A few days ago, the Slovenian philosopher Slavoj Zizek appeared at Occupy Wall Street. Zizek is often criticized as a merely fashionable thinker, and his writing can be appalling, a disastrous jumble of bad syntax and intellectual sleight-of-hand. But at Occupy Wall Street, he spoke with sudden earnestness. "Don't fall in love with yourselves," he said. "We have a nice time here. But remember, carnivals come cheap. What matters is the day after, when we will have to return to normal lives. Will there be any changes then?"
Because most of my social life is now mediated by the internet, I first came across Zizek's speech via a friend's Facebook post. Then another friend posted it, and another. I'm Facebook friends with a number of activists and organizers, and Occupy Wall Street has occupied my news feed for a while. But the people linking to Zizek's speech weren't activists. They were thoughtful, intelligent friends who found something meaningful in his words, in his appeal not to the aesthetic of opposition but the hard work of social transformation. It was often said, in the aftermath of the 2008 financial crisis, that we were all Keynesians now. What about today? Are we all anti-capitalists, now that we see the heart of America's financial empire blockaded and overrun?
Occupy Wall Street has faced a lot of criticism. Liberal outlets like the New Republic fear it because it negates their reason for being; TNR's beefs with the finance industry spring from the narcissism of minor differences. The bobo dropouts at CrimethInc. also elbowed their way into the discussion. There is a lot at Occupy Wall Street that deserves sharp critique. But, while its lack of coherent demands and open-ended schedule are the usual targets, these are actually the movement's greatest strength. By attacking a symbol, by demanding nothing and everything, Occupy Wall Street refuses to roll off capital's tongue. It will not be Her Majesty's Loyal Opposition or a sprightly internal critic.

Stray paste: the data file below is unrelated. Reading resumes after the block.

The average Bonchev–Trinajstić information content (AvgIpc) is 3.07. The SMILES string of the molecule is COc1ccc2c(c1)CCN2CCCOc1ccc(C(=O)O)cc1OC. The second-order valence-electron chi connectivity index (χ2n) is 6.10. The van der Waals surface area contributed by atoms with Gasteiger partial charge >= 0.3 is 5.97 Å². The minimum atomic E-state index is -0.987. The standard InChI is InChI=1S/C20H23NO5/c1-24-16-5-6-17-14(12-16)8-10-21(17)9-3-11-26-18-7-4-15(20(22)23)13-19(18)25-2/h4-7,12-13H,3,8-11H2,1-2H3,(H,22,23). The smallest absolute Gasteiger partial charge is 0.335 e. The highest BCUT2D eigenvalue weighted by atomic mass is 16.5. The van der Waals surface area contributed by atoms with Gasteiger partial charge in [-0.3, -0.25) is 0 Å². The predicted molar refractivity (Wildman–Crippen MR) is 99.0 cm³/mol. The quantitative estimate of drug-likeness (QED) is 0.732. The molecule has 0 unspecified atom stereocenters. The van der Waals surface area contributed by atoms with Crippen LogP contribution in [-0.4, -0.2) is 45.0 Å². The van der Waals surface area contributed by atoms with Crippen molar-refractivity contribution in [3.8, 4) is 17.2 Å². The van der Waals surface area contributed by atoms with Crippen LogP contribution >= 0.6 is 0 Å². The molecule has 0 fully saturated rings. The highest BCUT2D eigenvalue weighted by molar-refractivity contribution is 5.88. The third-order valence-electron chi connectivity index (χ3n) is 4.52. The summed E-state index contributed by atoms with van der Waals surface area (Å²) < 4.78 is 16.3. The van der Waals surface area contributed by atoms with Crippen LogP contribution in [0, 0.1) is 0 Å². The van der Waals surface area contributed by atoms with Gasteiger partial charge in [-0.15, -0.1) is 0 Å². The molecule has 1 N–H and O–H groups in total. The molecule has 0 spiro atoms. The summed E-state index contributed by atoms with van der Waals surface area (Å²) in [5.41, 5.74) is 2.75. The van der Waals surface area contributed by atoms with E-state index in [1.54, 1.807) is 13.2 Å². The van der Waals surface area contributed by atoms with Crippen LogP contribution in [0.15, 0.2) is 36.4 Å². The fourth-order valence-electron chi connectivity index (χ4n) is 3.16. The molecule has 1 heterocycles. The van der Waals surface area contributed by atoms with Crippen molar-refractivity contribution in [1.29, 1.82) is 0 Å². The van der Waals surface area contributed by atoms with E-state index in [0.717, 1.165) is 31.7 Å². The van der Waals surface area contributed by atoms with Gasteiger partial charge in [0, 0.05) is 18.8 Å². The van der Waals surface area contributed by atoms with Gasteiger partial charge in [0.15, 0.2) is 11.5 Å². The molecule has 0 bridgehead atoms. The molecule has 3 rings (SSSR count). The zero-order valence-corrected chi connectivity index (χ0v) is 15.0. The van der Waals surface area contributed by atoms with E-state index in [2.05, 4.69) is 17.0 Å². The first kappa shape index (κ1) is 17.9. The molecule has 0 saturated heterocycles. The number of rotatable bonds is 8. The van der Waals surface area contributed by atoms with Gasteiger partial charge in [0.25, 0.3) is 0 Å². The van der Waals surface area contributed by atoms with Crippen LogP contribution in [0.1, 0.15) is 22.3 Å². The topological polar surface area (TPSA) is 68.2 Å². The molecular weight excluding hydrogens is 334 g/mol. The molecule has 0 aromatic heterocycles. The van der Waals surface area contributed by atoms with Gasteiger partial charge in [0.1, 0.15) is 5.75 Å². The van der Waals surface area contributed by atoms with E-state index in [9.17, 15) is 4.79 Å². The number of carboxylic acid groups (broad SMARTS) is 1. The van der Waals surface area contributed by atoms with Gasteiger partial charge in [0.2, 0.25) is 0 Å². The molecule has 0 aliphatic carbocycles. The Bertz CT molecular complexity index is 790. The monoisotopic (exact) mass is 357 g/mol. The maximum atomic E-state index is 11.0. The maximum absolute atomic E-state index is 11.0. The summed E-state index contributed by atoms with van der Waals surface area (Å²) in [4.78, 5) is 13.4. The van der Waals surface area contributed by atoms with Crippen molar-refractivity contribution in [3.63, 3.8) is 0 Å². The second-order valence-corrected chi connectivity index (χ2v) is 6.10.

I am not opposed to meaningful reform; in the lead-up to the financial crisis, stricter banking regulations and taxes on financial transactions could have meant the difference between home ownership and homelessness for a great many marginalized people. Occupy Wall Street, however, is not the place to call for such policies. It is a site where we can begin to overcome our collective failure of imagination. Many organizers have been working for a long time against the system that Wall Street represents; opposition to inequality is as old as inequality itself. But because it has eschewed the short-lived summit-hopping of the turn-of-the-century counter-globalization movements, and because it has not yet been sidelined by arguments about tactics or protester "violence," Occupy Wall Street has mainstreamed the discussion about economic alternatives. It has captured our attention, and therefore already succeeded.
In the original version of his Occupy Wall Street speech, Zizek said that "we feel free because we lack the very language to articulate our unfreedom"; the statement it could be worse (North Korea! Iran!) wilfully obscures the question could it be better? When winter sets in, when the protesters leave, the most important—and likely sole—victory of Occupy Wall Street will be our early, strangled attempts to speak in this language which currently escapes us.
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